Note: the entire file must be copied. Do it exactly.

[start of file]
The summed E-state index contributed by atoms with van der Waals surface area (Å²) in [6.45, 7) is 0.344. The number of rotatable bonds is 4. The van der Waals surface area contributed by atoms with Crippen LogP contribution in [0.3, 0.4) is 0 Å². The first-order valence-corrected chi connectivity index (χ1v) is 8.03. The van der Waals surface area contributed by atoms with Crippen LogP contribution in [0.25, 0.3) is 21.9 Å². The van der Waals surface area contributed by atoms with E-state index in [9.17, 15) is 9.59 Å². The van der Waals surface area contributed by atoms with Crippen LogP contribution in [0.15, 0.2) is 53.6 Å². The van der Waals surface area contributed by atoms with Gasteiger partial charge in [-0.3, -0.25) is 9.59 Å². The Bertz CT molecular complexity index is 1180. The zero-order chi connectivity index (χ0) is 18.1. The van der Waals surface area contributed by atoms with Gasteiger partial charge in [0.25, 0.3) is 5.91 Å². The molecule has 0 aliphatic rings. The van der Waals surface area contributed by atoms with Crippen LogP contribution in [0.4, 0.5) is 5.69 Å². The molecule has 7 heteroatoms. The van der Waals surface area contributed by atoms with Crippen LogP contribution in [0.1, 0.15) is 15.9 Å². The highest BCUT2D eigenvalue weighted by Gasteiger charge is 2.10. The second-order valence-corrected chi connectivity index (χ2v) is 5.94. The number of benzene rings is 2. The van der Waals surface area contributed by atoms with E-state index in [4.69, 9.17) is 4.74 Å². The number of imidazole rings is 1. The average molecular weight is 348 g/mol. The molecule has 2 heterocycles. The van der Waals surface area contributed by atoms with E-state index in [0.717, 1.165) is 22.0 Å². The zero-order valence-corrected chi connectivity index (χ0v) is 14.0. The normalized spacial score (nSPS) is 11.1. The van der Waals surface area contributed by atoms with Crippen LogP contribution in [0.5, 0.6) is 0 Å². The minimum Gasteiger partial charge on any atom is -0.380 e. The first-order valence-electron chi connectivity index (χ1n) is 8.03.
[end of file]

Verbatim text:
The summed E-state index contributed by atoms with van der Waals surface area (Å²) in [6.45, 7) is 0.344. The number of rotatable bonds is 4. The van der Waals surface area contributed by atoms with Crippen LogP contribution in [0.3, 0.4) is 0 Å². The first-order valence-corrected chi connectivity index (χ1v) is 8.03. The van der Waals surface area contributed by atoms with Crippen LogP contribution in [0.25, 0.3) is 21.9 Å². The van der Waals surface area contributed by atoms with E-state index in [9.17, 15) is 9.59 Å². The van der Waals surface area contributed by atoms with Crippen LogP contribution in [0.15, 0.2) is 53.6 Å². The van der Waals surface area contributed by atoms with Gasteiger partial charge in [-0.3, -0.25) is 9.59 Å². The Bertz CT molecular complexity index is 1180. The zero-order chi connectivity index (χ0) is 18.1. The van der Waals surface area contributed by atoms with Gasteiger partial charge in [0.25, 0.3) is 5.91 Å². The molecule has 0 aliphatic rings. The van der Waals surface area contributed by atoms with Crippen LogP contribution in [0.4, 0.5) is 5.69 Å². The molecule has 7 heteroatoms. The van der Waals surface area contributed by atoms with Crippen LogP contribution in [0.1, 0.15) is 15.9 Å². The highest BCUT2D eigenvalue weighted by Gasteiger charge is 2.10. The second-order valence-corrected chi connectivity index (χ2v) is 5.94. The number of benzene rings is 2. The van der Waals surface area contributed by atoms with E-state index in [4.69, 9.17) is 4.74 Å². The number of imidazole rings is 1. The average molecular weight is 348 g/mol. The molecule has 2 heterocycles. The van der Waals surface area contributed by atoms with E-state index in [0.717, 1.165) is 22.0 Å². The zero-order valence-corrected chi connectivity index (χ0v) is 14.0. The normalized spacial score (nSPS) is 11.1. The van der Waals surface area contributed by atoms with Crippen LogP contribution in [0.5, 0.6) is 0 Å². The minimum Gasteiger partial charge on any atom is -0.380 e. The first-order valence-electron chi connectivity index (χ1n) is 8.03.